Vice-President Saulos Chilima today resumes the second phase of his review meetings on public service reforms implementation progress with various organs of government.
The review meetings will start with Chilima, who is also Minister of Economic Planning and Development and Public Sector Reforms, dating officials from Ministry of Agriculture and Ministry of Tourism, Culture and Wildlife.
Yesterday, the Vice-President met officials from the Financial Intelligence Authority (FIA) and National Economic Empowerment Fund (Neef) but the meeting was based on the first phase of reforms progress review meetings which failed to take place last month due to other engagements.
Public Sector Reforms Department spokesperson McCarthy Mwalwimba said yesterday the review meetings serve as an effective monitoring tool for reviewing and tracking the progress and commitment on implementation of reforms by government ministries, departments and agencies (MDAs), parastatals, local councils and constitutional bodies.
During similar meetings held previously, he said it was observed that almost all the ministries and the other public institutions are implementing the reforms with efficiency, effectiveness and professionalism.
Said Mwalwimba: “Some implementing institutions like the Ministry of Local Government and Rural Development, Ministry of Forestry and Natural Resources, Ministry of Trade, Ministry of Gender, Community Development and Social Welfare, Ministry of Tourism, Culture and Wildlife and Ministry of Education, Science and Technology did very commendable work.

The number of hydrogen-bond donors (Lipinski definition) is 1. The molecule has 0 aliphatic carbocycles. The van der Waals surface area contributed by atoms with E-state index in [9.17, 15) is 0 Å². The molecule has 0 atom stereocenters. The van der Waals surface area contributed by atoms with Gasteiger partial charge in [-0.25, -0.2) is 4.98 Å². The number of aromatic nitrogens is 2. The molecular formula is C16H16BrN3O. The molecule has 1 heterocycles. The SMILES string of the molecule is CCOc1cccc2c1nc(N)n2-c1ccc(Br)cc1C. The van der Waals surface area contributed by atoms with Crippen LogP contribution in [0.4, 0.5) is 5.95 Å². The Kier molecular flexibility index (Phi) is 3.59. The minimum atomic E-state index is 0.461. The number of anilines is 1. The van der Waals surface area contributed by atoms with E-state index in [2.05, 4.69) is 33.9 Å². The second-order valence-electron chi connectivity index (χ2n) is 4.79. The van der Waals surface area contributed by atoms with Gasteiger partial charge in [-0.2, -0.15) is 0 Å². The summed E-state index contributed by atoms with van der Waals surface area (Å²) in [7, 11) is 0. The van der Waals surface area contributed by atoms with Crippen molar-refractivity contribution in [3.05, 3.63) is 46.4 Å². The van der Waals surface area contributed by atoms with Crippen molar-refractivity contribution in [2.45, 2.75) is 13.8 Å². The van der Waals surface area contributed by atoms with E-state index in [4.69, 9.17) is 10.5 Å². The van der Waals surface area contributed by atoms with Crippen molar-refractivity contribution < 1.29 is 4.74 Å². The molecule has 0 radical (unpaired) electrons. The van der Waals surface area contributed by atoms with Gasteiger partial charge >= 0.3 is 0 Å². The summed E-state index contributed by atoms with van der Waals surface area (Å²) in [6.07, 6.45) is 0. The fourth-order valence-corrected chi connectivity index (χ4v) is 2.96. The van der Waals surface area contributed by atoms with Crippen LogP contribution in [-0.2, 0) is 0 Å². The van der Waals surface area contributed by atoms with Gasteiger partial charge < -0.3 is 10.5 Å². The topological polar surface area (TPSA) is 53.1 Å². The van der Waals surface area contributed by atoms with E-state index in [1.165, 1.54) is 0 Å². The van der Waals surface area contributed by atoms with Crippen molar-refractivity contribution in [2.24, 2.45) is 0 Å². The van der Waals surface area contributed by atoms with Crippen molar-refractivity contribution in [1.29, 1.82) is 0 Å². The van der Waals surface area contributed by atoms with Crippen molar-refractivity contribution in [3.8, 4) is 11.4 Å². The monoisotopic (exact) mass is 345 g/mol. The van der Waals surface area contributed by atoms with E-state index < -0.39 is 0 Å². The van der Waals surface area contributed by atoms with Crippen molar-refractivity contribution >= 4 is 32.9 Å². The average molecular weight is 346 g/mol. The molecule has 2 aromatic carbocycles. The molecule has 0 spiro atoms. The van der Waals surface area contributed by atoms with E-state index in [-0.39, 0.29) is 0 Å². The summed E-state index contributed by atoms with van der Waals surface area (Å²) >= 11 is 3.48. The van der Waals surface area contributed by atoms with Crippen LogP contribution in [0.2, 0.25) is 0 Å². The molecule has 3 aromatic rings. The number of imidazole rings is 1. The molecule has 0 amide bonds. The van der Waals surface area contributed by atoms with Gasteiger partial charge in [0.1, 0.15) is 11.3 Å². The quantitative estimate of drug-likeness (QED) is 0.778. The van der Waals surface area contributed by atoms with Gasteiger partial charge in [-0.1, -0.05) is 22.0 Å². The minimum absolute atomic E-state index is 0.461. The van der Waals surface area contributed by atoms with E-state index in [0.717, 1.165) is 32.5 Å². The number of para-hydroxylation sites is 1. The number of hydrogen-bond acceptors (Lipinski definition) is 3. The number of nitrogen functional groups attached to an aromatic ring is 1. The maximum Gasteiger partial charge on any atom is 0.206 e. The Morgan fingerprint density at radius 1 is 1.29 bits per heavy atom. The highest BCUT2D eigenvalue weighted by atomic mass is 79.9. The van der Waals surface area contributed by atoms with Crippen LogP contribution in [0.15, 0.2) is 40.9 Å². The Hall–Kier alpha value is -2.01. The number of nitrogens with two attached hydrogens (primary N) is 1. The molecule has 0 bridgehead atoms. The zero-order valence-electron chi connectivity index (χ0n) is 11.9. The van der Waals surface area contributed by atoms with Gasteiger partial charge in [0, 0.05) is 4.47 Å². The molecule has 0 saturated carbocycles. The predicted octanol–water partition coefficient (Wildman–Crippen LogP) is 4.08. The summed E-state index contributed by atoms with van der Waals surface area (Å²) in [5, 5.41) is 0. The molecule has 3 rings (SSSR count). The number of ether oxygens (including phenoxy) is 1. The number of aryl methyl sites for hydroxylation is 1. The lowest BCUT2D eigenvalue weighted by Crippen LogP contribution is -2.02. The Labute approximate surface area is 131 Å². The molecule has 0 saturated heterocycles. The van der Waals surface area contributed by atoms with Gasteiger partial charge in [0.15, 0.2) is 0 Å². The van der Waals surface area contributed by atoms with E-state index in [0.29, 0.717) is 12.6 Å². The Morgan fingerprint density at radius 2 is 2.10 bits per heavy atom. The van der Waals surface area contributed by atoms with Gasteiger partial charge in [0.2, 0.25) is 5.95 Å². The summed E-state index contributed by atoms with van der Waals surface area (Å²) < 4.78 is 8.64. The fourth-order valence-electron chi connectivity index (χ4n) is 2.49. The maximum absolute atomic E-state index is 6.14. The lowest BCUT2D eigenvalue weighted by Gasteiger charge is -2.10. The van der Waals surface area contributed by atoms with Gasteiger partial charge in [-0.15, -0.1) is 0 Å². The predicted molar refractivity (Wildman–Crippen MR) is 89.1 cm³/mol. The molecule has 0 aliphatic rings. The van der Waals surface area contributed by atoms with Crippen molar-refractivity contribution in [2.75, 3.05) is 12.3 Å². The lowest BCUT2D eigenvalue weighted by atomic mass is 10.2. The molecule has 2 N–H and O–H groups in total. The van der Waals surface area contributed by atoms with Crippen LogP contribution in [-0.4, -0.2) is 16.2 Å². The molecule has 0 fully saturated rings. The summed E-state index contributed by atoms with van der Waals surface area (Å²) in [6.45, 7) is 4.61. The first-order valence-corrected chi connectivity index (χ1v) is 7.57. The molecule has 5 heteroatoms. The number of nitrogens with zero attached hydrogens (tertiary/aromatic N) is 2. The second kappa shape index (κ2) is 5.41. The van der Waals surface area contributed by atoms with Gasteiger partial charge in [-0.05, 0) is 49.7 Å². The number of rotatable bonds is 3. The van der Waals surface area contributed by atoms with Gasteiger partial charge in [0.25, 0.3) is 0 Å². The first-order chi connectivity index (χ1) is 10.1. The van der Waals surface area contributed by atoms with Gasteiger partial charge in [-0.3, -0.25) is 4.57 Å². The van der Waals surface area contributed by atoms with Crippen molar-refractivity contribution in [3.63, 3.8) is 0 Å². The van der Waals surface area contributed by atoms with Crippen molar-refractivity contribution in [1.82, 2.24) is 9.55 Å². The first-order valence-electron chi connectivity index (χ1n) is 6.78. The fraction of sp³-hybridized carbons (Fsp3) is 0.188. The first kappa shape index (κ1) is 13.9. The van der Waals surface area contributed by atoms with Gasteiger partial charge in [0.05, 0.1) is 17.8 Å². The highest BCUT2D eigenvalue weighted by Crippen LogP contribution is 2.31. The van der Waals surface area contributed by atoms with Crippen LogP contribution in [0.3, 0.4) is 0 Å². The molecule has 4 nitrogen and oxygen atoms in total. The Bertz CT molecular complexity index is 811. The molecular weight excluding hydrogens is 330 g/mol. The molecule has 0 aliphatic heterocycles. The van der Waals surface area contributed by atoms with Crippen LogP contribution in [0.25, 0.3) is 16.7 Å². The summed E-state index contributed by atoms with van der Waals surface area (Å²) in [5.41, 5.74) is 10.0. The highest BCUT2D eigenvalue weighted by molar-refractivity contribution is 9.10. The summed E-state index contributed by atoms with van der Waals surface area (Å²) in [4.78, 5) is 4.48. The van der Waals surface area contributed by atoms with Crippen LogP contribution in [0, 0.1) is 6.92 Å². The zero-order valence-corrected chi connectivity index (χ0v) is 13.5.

“The general view is that the impetus to implement reforms exists in all the public intuitions. They have shown great passion and commitment to implement reforms.”
Among others, he cited local councils which he said showed commitment to implement reforms aimed at improving urban centres, leading to the creation of secondary cities, promoting industrialisation, promoting tourism and agricultural commercialisation, and full utilisation of natural resources available in their respective districts.
Mwalwimba further said all the reforms being undertaken by the public institutions are being aligned with the Malawi 2063 whose three pillars are agricultural productivity and commercialisation, industrialisation and urbanisation.
Launched on January 19 this year, the Malawi 2063 replaces Vision 2020 and envisions turning Malawi into an upper middle-income nation 42 years from now.
A middle-income country is the one whose gross national income (GNI) ranges between $4 046 (K3.3 million) and $12 535 (K10 million).
An official at the Public Sector Reforms Department confided in The Nation that the public institutions undergoing reforms are appraised using two modes of assessment. Recently, a governance expert Augustine Magolowondo told The Nation that public sector reforms are the most crucial reforms to be undertaken if socioeconomic and political transformation is to be achieved in the country.